This is because theater in the Greco Roman period used to have the shape of the letter C or an unfinished circle to enable audiences sitting in the corners to view the performance. Moreover, the Roman Amphitheater is a small establishment in comparison to the large number of inhabitants who lived in Alexandria at the time confirmed the fact that it was never a theater.

The Roman Amphitheater consists of 13 rows of marble seats numbered using the Greek figures in order to regulate and facilitate the seating procedures of the audience. The first steps of the theater were made out of strong pink granite from inside in order to be the base for the rest of the rows.

At the top of these rows, there were five compartments that were used for sleeping and only two out of them survived until today. The ceilings of these compartments used to have domes which were based on strong columns. These domes were constructed to protect the audience from the sun and the rain. This is beside another role these domes played in transferring the sounds properly to these sections of the Roman Amphitheater. However, all these domes and columns collapsed due to the earthquake that hit Alexandria during the 6th century AD.

The rows of the Roman Amphitheater in Alexandria are based on a thick wall of limestone surrounded by another wall. Some arches and domes used to link these two walls together as the outer wall is considered a strong support for the inner wall. This was a common feature in the Roman architecture of this type of constructions at that period of time. A passageway between these two walls was constructed and the employees who worked in the Roman Amphitheater used it.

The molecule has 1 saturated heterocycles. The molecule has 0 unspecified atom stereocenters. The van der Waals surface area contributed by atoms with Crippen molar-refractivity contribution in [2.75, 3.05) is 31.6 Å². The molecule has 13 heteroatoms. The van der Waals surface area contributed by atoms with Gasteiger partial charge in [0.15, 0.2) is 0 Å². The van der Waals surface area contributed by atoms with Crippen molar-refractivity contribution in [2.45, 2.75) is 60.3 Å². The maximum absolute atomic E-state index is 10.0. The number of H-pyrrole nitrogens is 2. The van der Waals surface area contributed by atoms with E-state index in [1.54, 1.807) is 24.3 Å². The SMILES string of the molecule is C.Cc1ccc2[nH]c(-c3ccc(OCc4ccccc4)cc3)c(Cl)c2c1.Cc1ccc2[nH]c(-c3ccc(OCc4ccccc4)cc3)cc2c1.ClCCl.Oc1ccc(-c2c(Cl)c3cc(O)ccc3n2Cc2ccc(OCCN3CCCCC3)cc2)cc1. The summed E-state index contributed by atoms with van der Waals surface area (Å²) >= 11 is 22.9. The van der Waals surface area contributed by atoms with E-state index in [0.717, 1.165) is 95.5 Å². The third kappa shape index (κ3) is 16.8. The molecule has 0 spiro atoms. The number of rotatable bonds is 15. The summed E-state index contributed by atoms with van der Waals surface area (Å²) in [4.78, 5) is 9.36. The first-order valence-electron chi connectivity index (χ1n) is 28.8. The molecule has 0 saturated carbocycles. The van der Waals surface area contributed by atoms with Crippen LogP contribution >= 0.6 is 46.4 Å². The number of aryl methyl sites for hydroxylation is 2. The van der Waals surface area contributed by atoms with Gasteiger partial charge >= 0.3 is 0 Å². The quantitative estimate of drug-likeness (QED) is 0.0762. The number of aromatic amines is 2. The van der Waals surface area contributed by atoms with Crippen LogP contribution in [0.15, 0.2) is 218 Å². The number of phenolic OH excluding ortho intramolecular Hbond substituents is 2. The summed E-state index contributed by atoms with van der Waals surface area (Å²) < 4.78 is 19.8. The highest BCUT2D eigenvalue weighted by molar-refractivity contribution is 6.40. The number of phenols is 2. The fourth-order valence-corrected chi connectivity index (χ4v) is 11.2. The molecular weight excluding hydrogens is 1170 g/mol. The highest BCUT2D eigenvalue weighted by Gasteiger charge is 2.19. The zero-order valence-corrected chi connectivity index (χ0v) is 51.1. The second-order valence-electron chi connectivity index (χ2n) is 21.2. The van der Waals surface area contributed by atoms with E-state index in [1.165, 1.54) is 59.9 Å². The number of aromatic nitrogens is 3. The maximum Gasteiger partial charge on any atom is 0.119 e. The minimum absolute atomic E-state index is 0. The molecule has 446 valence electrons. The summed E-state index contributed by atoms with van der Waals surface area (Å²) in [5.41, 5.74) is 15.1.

The section of the orchestra is situated in the middle of the marble steps and it is supported with two large marble columns. There are also two sections which are characterized with their magnificent mosaic floor that survived until today.

The Amphitheater had two entrances during the Roman period; one of them in the Southern section while the second was in the Northern section. However, these two entrances were closed during the Byzantine ruling period. There were also two large rooms in the Southern and the Northern entrances that were used as waiting rooms.

Away from the Roman Amphitheater, there are some interesting displays that go back to the Roman period in Egypt that are displayed near the theater. This includes a number of statues, some wonderfully ornamented stone capitals, and some other interesting exhibits. This is besides the Roman villa, or the Villa of the birds that was discovered lately and it is featured with wonderful mosaics which are dominated with birds’ shapes and drawings.

Today, one can never find any travel package in Alexandria that misses a visit to the Roman Amphitheater as part of the tour to Alexandria. Many travelers from various nationalities who visit Egypt love to explore monuments which belong to the Greco Roman period in the land of the Nile.